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Biden to speak about Supreme Court Justice Breyer’s retirement

Justice Stephen Breyer, a consistently liberal-leaning vote on the Supreme Court, is set to announce his retirement after serving nearly 28 years.

The announcement comes after Breyer repeatedly stated that he was undecided on his retirement plans as recently as last year.

Breyer, age 83, was nominated by former President Bill Clinton in 1994 and sworn in on Aug. 3 of that year.

With an unflappable belief in the US system of government and a pragmatic view of the law, he has served nearly three decades on the bench.

Breyer has sought to focus the law on how it could work for the average citizen. He was no firebrand and was quick to say that the Supreme Court couldn’t solve all of society’s problems. He often stressed that the court shouldn’t be seen as part of the political branches but recognized that certain opinions could be unpopular.

“It is wrong to think of the court as another political institution,” Breyer told an audience at Harvard Law School in 2021.”It is doubly wrong to think of its members as junior league politicians,” he said.

“If the public sees judges as ‘politicians in robes,'” he warned, “its confidence in the courts, and in the rule of law itself, can only diminish, diminishing the court’s power, including its power to act as a ‘check’ on the other branches.”

In April 2020, Breyer appeared in a public service announcement urging individuals to fill out their census questionnaires, emphasizing how vital the information will be as the country grapples with the coronavirus pandemic — a rare move for an active member of the Supreme Court.

Breyer is known for his support for a woman’s right to have a legal abortion, which became a point of controversy when he was given an award by Fordham University, a Jesuit school.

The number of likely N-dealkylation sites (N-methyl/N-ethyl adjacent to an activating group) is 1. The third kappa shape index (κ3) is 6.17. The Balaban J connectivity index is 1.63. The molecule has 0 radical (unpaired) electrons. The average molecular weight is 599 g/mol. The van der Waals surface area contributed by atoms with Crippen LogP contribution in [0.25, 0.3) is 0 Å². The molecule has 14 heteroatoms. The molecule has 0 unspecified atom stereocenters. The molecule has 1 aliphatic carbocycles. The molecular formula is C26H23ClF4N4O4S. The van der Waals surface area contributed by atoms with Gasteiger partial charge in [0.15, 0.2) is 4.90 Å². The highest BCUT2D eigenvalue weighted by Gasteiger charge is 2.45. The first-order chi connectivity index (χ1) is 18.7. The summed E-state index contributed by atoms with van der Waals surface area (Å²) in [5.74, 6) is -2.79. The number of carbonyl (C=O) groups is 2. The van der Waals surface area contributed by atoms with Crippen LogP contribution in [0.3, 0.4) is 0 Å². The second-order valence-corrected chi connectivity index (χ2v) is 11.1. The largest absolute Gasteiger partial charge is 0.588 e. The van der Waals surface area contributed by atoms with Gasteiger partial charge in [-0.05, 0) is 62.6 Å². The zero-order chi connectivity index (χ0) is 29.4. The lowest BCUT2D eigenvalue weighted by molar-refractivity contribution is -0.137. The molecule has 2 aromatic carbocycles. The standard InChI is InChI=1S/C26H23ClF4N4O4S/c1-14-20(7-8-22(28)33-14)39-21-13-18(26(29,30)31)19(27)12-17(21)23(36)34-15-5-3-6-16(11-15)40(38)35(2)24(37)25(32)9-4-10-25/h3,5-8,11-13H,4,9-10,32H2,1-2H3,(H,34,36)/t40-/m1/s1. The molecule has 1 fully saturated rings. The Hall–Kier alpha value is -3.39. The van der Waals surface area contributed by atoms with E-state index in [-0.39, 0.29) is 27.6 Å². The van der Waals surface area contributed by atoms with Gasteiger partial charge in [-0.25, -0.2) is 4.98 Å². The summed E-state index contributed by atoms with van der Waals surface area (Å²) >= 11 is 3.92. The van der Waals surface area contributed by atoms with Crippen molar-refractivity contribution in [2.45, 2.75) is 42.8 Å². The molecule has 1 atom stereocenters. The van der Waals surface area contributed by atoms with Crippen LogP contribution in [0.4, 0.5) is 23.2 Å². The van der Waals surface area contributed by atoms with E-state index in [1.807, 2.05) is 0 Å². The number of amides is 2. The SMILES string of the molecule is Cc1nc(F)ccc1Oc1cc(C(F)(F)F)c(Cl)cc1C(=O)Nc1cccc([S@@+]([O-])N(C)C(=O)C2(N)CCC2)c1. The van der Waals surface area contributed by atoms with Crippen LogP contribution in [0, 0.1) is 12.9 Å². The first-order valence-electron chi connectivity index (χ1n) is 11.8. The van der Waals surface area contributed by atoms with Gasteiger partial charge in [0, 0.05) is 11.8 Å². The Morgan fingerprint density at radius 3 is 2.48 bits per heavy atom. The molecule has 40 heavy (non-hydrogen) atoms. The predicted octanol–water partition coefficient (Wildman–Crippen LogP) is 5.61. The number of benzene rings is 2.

In 2015, in the case Glossip v. Gross, Breyer raised the question of whether the death penalty is unconstitutional in a 40-page minority dissenting opinion, which late Justice Ruth Bader Ginsburg joined. The judges voted 5-4 to uphold the use of a controversial drug for lethal injection in executions.

Early in his career, Breyer was law clerk for Supreme Court Justice Arthur Goldberg from 1964-1965.

Breyer was also special assistant to the assistant attorney general at the US Department of Justice from 1965 to 1967.

Breyer was a former assistant prosecutor during the Watergate hearings in the 1970s.

A little over a decade before he was sworn in to the Supreme Court, Breyer served as chief counsel for the US Senate Judiciary Committee from 1979 to 1980 and served as a judge for the US Court of Appeals for the First Circuit from 1981 to 1990. Breyer served as the chief judge of the US Court of Appeals for the First Circuit.

On the campaign trail, President Biden vowed that if he were to get a vacancy he would fill it with a Black woman, which would represent a historic first for the high court. Potential candidates include Judge Ketanji Brown Jackson, 51, who was confirmed last year to the powerful DC-based appellate court. She once served as a law clerk for Breyer and also worked as an assistant federal public defender and served on the US Sentencing Commission.

Breyer is expected to stay on until the end of the term and until a replacement is confirmed.

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